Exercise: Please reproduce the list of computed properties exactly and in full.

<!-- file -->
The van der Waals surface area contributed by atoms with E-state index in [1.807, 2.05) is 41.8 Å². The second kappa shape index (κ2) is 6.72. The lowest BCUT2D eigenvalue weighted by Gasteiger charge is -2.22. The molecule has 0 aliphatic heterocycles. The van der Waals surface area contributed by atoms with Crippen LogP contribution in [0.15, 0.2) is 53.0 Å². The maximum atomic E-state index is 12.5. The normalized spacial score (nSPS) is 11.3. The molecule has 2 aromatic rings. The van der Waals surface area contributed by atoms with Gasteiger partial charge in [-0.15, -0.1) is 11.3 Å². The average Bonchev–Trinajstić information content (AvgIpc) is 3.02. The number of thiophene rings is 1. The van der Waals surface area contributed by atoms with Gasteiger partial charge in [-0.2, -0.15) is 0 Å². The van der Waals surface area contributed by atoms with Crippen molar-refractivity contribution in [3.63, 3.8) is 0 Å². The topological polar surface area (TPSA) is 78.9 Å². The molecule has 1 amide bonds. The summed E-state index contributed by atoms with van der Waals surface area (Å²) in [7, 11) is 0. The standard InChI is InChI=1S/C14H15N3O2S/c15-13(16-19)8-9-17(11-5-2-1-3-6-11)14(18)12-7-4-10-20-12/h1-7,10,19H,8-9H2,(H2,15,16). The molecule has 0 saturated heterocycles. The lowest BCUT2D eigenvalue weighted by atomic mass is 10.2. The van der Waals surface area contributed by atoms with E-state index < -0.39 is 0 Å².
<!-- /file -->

The van der Waals surface area contributed by atoms with E-state index in [1.807, 2.05) is 41.8 Å². The second kappa shape index (κ2) is 6.72. The lowest BCUT2D eigenvalue weighted by Gasteiger charge is -2.22. The molecule has 0 aliphatic heterocycles. The van der Waals surface area contributed by atoms with Crippen LogP contribution in [0.15, 0.2) is 53.0 Å². The maximum atomic E-state index is 12.5. The normalized spacial score (nSPS) is 11.3. The molecule has 2 aromatic rings. The van der Waals surface area contributed by atoms with Gasteiger partial charge in [-0.15, -0.1) is 11.3 Å². The average Bonchev–Trinajstić information content (AvgIpc) is 3.02. The number of thiophene rings is 1. The van der Waals surface area contributed by atoms with Gasteiger partial charge in [-0.2, -0.15) is 0 Å². The van der Waals surface area contributed by atoms with Crippen molar-refractivity contribution in [3.63, 3.8) is 0 Å². The topological polar surface area (TPSA) is 78.9 Å². The molecule has 1 amide bonds. The summed E-state index contributed by atoms with van der Waals surface area (Å²) in [7, 11) is 0. The standard InChI is InChI=1S/C14H15N3O2S/c15-13(16-19)8-9-17(11-5-2-1-3-6-11)14(18)12-7-4-10-20-12/h1-7,10,19H,8-9H2,(H2,15,16). The molecule has 0 saturated heterocycles. The lowest BCUT2D eigenvalue weighted by atomic mass is 10.2. The van der Waals surface area contributed by atoms with E-state index < -0.39 is 0 Å².